Looking for a low-impact workout? Here are eight models to consider.
By Consumer Reports
When Consumer Reports first tested ellipticals back in 1999, we called them a waste of money. The two we tried out broke.
But since then, things have changed, and ellipticals have come quite a long way. We now have a number of recommended models with a variety of features, starting at $800 and topping out at $2,600.
An elliptical can be a nice addition to a home gym for anyone worried about stress on the joints. Exercising on an elliptical can be a good way to get an aerobic workout without the impact that comes with running, according to Peter Anzalone, a former senior test project leader for fitness equipment at CR—especially if you’re looking for a higher-intensity activity.
Unlike treadmills, ellipticals also allow for a built-in upper-body workout, and they’re usually quieter than treadmills, too.
If you're a first-time or casual user, you might consider models with preprogrammed routines, which eliminate guesswork and make it easy to get moving. If you already work out consistently or you're trading up from a basic model, consider which elliptical will best help you meet your specific fitness goals. Our buying guide can help you decide which features are right for you.
"While treadmills allow you to move free form, ellipticals constrain you to move the same as the machine," Anzalone said. "Pedal spacing and the elliptical path can be very different on different machines."
That means it's especially important to try any elliptical you're considering in a store to make sure you find it comfortable to use. You don't want to spend all that money for a piece of exercise equipment that will become an expensive, space-consuming clothes rack.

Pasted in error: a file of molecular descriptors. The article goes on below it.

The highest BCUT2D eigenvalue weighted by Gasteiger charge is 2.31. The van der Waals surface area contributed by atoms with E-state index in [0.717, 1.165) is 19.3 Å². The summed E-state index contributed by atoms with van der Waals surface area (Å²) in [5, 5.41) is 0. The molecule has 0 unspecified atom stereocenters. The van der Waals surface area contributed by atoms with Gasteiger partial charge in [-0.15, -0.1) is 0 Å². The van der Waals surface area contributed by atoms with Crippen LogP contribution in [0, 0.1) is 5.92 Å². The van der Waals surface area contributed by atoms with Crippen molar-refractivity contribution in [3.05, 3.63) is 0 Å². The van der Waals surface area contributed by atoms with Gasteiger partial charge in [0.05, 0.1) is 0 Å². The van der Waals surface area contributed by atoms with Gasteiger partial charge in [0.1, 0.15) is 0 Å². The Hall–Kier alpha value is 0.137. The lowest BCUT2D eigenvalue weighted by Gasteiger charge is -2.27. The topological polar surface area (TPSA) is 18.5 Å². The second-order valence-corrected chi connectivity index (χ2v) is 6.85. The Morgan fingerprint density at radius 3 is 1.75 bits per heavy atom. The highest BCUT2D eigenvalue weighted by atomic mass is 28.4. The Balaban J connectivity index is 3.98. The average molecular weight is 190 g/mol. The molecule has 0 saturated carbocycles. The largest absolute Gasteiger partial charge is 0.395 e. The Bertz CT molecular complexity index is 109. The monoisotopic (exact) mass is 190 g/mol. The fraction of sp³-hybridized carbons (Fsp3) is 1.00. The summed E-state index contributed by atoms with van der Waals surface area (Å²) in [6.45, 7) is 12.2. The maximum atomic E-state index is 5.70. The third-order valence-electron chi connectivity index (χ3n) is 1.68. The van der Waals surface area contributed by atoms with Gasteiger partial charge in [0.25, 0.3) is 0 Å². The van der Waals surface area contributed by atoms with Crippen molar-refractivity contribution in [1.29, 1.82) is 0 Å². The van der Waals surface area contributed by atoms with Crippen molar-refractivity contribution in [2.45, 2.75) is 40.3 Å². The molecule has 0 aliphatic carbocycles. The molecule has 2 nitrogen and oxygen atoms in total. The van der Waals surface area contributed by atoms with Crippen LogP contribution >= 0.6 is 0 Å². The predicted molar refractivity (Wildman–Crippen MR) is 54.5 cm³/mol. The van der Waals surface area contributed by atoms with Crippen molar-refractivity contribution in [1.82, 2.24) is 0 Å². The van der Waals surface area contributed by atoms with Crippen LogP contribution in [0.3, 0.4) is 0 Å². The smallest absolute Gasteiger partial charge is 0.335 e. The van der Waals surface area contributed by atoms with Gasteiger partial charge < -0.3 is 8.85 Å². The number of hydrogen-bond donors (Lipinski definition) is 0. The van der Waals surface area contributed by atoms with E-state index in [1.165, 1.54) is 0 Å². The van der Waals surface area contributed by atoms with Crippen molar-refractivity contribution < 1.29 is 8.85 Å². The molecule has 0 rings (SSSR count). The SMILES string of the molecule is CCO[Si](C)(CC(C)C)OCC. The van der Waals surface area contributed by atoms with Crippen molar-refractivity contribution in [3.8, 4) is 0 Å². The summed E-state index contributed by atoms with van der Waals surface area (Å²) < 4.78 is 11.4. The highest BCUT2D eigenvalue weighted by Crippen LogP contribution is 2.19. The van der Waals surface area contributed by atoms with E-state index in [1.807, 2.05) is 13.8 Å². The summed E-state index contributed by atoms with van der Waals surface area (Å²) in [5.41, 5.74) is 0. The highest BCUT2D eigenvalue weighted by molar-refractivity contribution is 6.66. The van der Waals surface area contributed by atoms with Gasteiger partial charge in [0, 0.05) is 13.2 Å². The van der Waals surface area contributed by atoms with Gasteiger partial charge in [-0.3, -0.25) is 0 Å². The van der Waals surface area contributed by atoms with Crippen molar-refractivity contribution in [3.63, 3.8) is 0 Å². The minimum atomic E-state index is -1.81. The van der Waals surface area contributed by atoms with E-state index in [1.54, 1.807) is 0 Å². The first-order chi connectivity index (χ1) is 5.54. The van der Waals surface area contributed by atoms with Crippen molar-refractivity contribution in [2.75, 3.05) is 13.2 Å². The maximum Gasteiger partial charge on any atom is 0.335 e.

How We Test Ellipticals
Every elliptical machine that enters CR’s labs undergoes a battery of tests to assess whether it will give you a good workout without sacrificing ergonomic comfort or personal safety.
For our ergonomics testing, we use a figure proportioned to a man in the 95th percentile and a woman in the fifth percentile to evaluate comfort and reach for a wide range of users. We also measure the range of motion of the pedals and use an automated machine, which pedals the elliptical at a constant speed, to measure resistance. Our user-safety tests look at potential pinch points, pedal sizes, and coverings, as well as the design of the elliptical handles. If positioned poorly, the handles can cause accidental eye injuries.
Here are eight ellipticals at a range of prices that impressed our testers. Digital and All Access members can see our full elliptical ratings and reviews.
Maintaining Your Exercise Equipment
No matter what kind of exercise equipment you have, a little regular cleaning helps prevent germs from spreading, and keeps your machine in tip-top shape.
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